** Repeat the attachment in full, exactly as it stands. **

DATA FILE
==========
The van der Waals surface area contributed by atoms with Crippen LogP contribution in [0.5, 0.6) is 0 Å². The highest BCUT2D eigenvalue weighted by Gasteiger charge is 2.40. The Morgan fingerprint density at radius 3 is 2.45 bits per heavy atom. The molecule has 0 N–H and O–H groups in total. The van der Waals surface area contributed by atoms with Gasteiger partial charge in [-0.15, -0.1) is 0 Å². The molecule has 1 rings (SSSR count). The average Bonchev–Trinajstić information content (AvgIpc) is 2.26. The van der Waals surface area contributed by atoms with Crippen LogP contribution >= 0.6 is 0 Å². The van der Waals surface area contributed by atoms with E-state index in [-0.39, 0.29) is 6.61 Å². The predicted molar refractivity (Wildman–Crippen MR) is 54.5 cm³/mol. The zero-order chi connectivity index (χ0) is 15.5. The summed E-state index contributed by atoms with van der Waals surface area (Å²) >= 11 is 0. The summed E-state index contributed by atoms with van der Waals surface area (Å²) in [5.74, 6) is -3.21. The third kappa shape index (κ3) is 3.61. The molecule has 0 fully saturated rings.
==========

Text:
The van der Waals surface area contributed by atoms with Crippen LogP contribution in [0.5, 0.6) is 0 Å². The highest BCUT2D eigenvalue weighted by Gasteiger charge is 2.40. The Morgan fingerprint density at radius 3 is 2.45 bits per heavy atom. The molecule has 0 N–H and O–H groups in total. The van der Waals surface area contributed by atoms with Gasteiger partial charge in [-0.15, -0.1) is 0 Å². The molecule has 1 rings (SSSR count). The average Bonchev–Trinajstić information content (AvgIpc) is 2.26. The van der Waals surface area contributed by atoms with Crippen LogP contribution >= 0.6 is 0 Å². The van der Waals surface area contributed by atoms with E-state index in [-0.39, 0.29) is 6.61 Å². The predicted molar refractivity (Wildman–Crippen MR) is 54.5 cm³/mol. The zero-order chi connectivity index (χ0) is 15.5. The summed E-state index contributed by atoms with van der Waals surface area (Å²) >= 11 is 0. The summed E-state index contributed by atoms with van der Waals surface area (Å²) in [5.74, 6) is -3.21. The third kappa shape index (κ3) is 3.61. The molecule has 0 fully saturated rings.